Alaska Fish & Wildlife News
January 2011

More Alaskans Hunting Than Ever Before

By Riley Woodford
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Hunter Terry Schwarz with his Thanksgiving deer.

While hunting may be declining in many states, record numbers of Alaskans are taking to the field. More than 105,000 Alaskans bought hunting licenses last year, more than at any time in history.

Alaska resident hunting license sales are up about 18 percent over the past decade; there were about 17,570 more hunters in Alaska in 2009 than in 2000.

One of those is Terry Schwarz of Juneau. Schwarz bought a new .30-06 and shot a deer last year, right after Thanksgiving. Schwarz grew up in Anchorage, but did not grow up in family that hunted.

“I’m the first one,” he said.

He and his wife bought the gun together as a shared anniversary present. “I bought the gun and she bought the scope,” he said. “We’re both left-handed, so it’s a shared thing, and we went hunting together a few times this fall.”

The price of a new deer rifle could buy a lot of beef, but Schwarz believes this is better.

“It’s a lot healthier and a lot more fun,” he said. “It connects you to your food source, which I think is a really good thing.”

Alaskans bought 105,128 hunting licenses in 2009. That’s up from 92,634 in 2005, a 14 percent increase in just five years. In 2000, 87,558 licenses were sold. This outpaces Alaska’s population growth to about 710,000 people – an 18 percent increase in resident hunting licenses to the 11 percent increase in population over the past decade.

While the number of resident hunters is up, the number of nonresidents hunting in Alaska is down about 10 percent. In 2000, 15,927 nonresident hunting licenses sold, and in 2005, that number had dropped a few hundred to 15,608. In 2009, 14,099 nonresident licenses were sold. That’s 1,828 fewer nonresident hunters.

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Alaskans harvest about 91 percent of the 8,000 moose taken each year, which provide about 3.5 million pounds of meat. Jim Dau photo.

Nonresident fishing has also declined slightly (about 6 percent) as well, particularly the sale of the temporary (one-day, three-day, etc.) fishing licenses most often purchased by visitors.

How to interpret that? Nonresidents are consuming less of Alaska’s resources and residents are consuming more. There are fewer tags issued to nonresidents for hunting moose and caribou. These are the bread and butter species for Alaskans, and more Alaskans are hunting these animals. Alaskans take 91 percent of the roughly 8,000 moose harvested and 97 percent of the roughly 22,000 caribou harvested each year.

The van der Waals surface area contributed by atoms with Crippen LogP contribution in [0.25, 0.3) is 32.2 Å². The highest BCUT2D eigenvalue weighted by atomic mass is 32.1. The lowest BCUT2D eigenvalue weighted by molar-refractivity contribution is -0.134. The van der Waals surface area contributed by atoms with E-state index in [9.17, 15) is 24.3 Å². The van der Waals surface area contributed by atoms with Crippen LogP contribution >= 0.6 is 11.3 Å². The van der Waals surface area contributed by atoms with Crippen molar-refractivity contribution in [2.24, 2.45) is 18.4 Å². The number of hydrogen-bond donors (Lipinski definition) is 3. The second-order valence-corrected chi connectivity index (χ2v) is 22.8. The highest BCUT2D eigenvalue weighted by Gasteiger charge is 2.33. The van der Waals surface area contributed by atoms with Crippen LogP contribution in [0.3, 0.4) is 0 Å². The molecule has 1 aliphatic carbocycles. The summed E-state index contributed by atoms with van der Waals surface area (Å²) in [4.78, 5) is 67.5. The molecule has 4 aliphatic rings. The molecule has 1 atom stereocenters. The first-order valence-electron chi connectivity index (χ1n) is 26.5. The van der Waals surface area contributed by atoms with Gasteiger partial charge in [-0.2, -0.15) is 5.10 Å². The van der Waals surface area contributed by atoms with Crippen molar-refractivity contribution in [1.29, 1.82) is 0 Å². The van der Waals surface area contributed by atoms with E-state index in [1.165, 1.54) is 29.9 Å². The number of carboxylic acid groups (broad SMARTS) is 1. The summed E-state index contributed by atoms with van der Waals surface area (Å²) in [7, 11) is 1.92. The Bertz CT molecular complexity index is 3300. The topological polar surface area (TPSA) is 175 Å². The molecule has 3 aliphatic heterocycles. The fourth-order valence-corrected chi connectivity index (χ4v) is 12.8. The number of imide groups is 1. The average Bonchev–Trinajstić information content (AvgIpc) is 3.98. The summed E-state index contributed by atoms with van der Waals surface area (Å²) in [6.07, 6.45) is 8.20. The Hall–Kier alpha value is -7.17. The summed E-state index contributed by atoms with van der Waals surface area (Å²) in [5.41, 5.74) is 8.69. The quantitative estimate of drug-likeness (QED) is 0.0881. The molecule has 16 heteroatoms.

Unlike Alaska, hunting is down in many states, and fewer Americans hunt today than did a decade ago.

A recent study funded by the National Shooting Sports Foundation estimates that about 22 million Americans hunted at least once over the past five years. About 14 million youth and adults hunt each year, but not all hunters take to the field every year. Working with 17 state wildlife agencies, the study looked at license sales patterns and found that 78 percent of the U.S. hunters who bought a license in a given year also purchased one again the following year. By examining purchasing patterns over multiple years, it was determined that for every two hunters in the field this year, one is taking the year off.

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Hunter education programs across the state provide youth and adults with the basics of firearm safety, hunting ethics, meat care, outdoor safety and wildife management.

A few years ago, ADF&G biometrician Bob Sutherland looked at Alaska hunter statistics and found similar patterns. Sutherland found that 174,272 Alaska residents went hunting between 2003 and 2007, about 25 percent of the total population.

Comparing hunters year-to-year over five years, he found about one-third only hunt one year and do not reappear in the system. About one-third hunt every single year, and about one-third skip a year or two.

Sutherland offered some suggestions as to why hunters might take a year off. He said many hunters apply for permit hunts, for sheep or moose for example, and if they don’t get a permit for the hunt they want they don’t go that year. Others have conflicting family and work situations, for example, they have young kids and take a few years off, and then resume when they can start hunting with their kids.

For more statistics on hunting in Alaska, see:
For more on national hunting trends and statistics, see:

Riley Woodford is a hunter who took a year off last year when his daughter was born.

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